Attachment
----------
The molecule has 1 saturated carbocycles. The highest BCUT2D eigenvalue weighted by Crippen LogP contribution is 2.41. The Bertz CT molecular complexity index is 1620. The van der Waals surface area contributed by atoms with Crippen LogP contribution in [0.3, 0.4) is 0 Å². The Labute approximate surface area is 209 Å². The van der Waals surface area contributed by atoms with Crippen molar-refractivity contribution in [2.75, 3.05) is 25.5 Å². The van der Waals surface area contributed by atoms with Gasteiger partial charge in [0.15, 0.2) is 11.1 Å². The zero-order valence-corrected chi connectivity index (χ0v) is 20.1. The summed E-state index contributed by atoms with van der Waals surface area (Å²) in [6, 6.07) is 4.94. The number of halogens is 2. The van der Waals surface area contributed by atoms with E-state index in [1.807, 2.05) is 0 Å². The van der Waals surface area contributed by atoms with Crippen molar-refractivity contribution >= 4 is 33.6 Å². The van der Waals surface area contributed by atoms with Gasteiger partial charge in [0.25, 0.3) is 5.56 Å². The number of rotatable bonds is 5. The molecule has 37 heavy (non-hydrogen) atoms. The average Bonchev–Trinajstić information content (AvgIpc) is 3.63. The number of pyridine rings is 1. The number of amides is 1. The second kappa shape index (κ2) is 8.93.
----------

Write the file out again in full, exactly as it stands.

The molecule has 1 saturated carbocycles. The highest BCUT2D eigenvalue weighted by Crippen LogP contribution is 2.41. The Bertz CT molecular complexity index is 1620. The van der Waals surface area contributed by atoms with Crippen LogP contribution in [0.3, 0.4) is 0 Å². The Labute approximate surface area is 209 Å². The van der Waals surface area contributed by atoms with Crippen molar-refractivity contribution in [2.75, 3.05) is 25.5 Å². The van der Waals surface area contributed by atoms with Gasteiger partial charge in [0.15, 0.2) is 11.1 Å². The zero-order valence-corrected chi connectivity index (χ0v) is 20.1. The summed E-state index contributed by atoms with van der Waals surface area (Å²) in [6, 6.07) is 4.94. The number of halogens is 2. The van der Waals surface area contributed by atoms with E-state index in [1.807, 2.05) is 0 Å². The van der Waals surface area contributed by atoms with Crippen molar-refractivity contribution >= 4 is 33.6 Å². The van der Waals surface area contributed by atoms with Gasteiger partial charge in [0.25, 0.3) is 5.56 Å². The number of rotatable bonds is 5. The molecule has 37 heavy (non-hydrogen) atoms. The average Bonchev–Trinajstić information content (AvgIpc) is 3.63. The number of pyridine rings is 1. The number of amides is 1. The second kappa shape index (κ2) is 8.93.